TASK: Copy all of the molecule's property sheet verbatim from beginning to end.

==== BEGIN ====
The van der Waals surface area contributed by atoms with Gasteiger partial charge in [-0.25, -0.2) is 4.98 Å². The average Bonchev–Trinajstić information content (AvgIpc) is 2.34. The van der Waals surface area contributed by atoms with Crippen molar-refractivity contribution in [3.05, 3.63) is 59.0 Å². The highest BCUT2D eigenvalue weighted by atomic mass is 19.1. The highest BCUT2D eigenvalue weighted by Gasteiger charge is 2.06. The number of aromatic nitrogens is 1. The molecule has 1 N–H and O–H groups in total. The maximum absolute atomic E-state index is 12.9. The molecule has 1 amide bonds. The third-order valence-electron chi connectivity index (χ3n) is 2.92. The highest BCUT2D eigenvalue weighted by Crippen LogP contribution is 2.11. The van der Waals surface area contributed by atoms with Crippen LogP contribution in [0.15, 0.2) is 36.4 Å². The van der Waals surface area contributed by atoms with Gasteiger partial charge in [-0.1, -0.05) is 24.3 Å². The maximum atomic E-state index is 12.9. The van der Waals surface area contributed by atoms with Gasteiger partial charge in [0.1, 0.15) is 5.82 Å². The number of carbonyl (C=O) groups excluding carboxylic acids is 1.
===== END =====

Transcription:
The van der Waals surface area contributed by atoms with Gasteiger partial charge in [-0.25, -0.2) is 4.98 Å². The average Bonchev–Trinajstić information content (AvgIpc) is 2.34. The van der Waals surface area contributed by atoms with Crippen molar-refractivity contribution in [3.05, 3.63) is 59.0 Å². The highest BCUT2D eigenvalue weighted by atomic mass is 19.1. The highest BCUT2D eigenvalue weighted by Gasteiger charge is 2.06. The number of aromatic nitrogens is 1. The molecule has 1 N–H and O–H groups in total. The maximum absolute atomic E-state index is 12.9. The molecule has 1 amide bonds. The third-order valence-electron chi connectivity index (χ3n) is 2.92. The highest BCUT2D eigenvalue weighted by Crippen LogP contribution is 2.11. The van der Waals surface area contributed by atoms with Crippen LogP contribution in [0.15, 0.2) is 36.4 Å². The van der Waals surface area contributed by atoms with Gasteiger partial charge in [-0.1, -0.05) is 24.3 Å². The maximum atomic E-state index is 12.9. The van der Waals surface area contributed by atoms with Gasteiger partial charge in [0.1, 0.15) is 5.82 Å². The number of carbonyl (C=O) groups excluding carboxylic acids is 1.